I race forward towards the passenger side window of our minibus and vomit. Only half makes it outside of the bus; the rest is covering the inside of the glass and the front passengers' shoulders. I've had food poisoning since 4 am, and it's now 11 am. We are three hours into a winding 10-hour drive between Jammu and Gulmarg. The Jammu-Srinagar National Highway is renowned as one of the most treacherous roads in the world, with landslide sections named "Khooni Nallah" (Stream of Blood) and "Panthal" (Devil's Overhang), among others. Combine this with our driver's tactic of blaring the horn as if to warn other psychopathic road users of his unwillingness to slow down, only to slip into a gap barely bigger than our swaying chariot at the final second. Needless to say, we were on edge, and it wasn't helping my bodily fluids stay where they are meant to be.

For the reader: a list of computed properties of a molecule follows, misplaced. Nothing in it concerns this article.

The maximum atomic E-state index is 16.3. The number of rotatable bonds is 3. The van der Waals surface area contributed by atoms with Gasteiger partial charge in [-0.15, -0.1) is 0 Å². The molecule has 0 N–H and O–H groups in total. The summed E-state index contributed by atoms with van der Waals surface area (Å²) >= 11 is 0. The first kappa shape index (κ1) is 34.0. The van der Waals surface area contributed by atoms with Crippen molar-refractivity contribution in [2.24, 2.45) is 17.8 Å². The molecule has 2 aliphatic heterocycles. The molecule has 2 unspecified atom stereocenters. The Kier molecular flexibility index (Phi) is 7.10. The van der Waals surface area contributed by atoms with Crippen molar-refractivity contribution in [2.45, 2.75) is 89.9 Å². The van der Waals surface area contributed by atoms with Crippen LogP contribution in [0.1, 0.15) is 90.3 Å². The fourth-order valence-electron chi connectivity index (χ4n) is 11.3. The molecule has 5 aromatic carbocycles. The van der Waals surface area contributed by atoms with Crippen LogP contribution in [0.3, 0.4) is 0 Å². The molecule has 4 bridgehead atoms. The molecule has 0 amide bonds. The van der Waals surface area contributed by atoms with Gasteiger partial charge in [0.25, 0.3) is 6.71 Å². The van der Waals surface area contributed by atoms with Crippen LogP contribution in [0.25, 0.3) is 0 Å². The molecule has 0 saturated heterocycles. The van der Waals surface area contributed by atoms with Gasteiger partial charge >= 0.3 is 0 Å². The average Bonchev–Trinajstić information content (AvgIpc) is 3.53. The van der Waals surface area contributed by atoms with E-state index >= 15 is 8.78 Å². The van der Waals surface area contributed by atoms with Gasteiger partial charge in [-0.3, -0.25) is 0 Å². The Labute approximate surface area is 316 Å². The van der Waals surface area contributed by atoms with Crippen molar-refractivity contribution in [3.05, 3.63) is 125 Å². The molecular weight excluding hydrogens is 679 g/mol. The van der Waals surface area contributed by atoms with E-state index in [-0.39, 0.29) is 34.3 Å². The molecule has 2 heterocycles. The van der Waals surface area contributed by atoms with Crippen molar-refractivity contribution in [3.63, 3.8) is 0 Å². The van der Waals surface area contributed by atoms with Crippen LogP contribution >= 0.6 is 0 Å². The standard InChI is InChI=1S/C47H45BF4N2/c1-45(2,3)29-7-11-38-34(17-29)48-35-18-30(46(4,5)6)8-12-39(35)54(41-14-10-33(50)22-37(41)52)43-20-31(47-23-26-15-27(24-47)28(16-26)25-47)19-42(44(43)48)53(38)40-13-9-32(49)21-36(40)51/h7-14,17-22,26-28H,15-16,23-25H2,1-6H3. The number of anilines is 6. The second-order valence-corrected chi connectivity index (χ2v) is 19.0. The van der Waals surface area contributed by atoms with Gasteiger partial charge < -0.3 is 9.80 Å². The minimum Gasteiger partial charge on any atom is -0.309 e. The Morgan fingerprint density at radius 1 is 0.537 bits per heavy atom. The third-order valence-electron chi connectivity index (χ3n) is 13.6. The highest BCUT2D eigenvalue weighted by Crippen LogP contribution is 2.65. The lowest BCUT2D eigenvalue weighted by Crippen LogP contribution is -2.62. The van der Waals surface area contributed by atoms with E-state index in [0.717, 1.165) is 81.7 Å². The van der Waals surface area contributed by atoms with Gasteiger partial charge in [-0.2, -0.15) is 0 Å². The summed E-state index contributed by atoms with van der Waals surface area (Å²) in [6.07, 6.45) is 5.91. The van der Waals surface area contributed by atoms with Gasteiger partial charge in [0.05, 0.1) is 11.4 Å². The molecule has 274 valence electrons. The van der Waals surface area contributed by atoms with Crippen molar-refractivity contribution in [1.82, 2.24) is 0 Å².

We had initially aimed to reach a basecamp in a valley near the small town of Gulabgarh. However, logistical problems with transporting our basecamp up to 4000m, along with the forecast of a weeklong storm, forced us to pivot to plan B. We set our sights northward towards Gulmarg and the Pir Panjal Range of the Himalayas. Usually, a short 5-hour journey from Delhi to Gulmarg by plane and taxi had, at this point, descended into a 3-day marathon of multiple flights, lost baggage, and countless garlic naan breads. It seemed our trip was off to a less than ideal start.